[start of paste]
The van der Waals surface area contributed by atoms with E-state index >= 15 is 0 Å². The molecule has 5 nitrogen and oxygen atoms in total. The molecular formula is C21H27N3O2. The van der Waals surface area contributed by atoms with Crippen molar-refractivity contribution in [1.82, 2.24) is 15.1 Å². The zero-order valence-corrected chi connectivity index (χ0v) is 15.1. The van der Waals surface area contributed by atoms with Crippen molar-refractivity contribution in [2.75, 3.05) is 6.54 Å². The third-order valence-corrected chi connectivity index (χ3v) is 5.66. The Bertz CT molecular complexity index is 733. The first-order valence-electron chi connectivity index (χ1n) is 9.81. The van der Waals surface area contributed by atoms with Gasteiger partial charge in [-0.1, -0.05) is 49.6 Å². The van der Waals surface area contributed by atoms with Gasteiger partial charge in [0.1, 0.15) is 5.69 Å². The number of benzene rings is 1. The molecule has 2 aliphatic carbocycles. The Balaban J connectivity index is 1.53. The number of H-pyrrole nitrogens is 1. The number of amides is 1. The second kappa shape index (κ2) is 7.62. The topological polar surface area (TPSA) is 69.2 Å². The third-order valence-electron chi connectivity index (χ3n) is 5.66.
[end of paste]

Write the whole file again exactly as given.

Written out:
The van der Waals surface area contributed by atoms with E-state index >= 15 is 0 Å². The molecule has 5 nitrogen and oxygen atoms in total. The molecular formula is C21H27N3O2. The van der Waals surface area contributed by atoms with Crippen molar-refractivity contribution in [1.82, 2.24) is 15.1 Å². The zero-order valence-corrected chi connectivity index (χ0v) is 15.1. The van der Waals surface area contributed by atoms with Crippen molar-refractivity contribution in [2.75, 3.05) is 6.54 Å². The third-order valence-corrected chi connectivity index (χ3v) is 5.66. The Bertz CT molecular complexity index is 733. The first-order valence-electron chi connectivity index (χ1n) is 9.81. The van der Waals surface area contributed by atoms with Gasteiger partial charge in [-0.1, -0.05) is 49.6 Å². The van der Waals surface area contributed by atoms with Gasteiger partial charge in [0.1, 0.15) is 5.69 Å². The number of benzene rings is 1. The molecule has 2 aliphatic carbocycles. The Balaban J connectivity index is 1.53. The number of H-pyrrole nitrogens is 1. The number of amides is 1. The second kappa shape index (κ2) is 7.62. The topological polar surface area (TPSA) is 69.2 Å². The third-order valence-electron chi connectivity index (χ3n) is 5.66.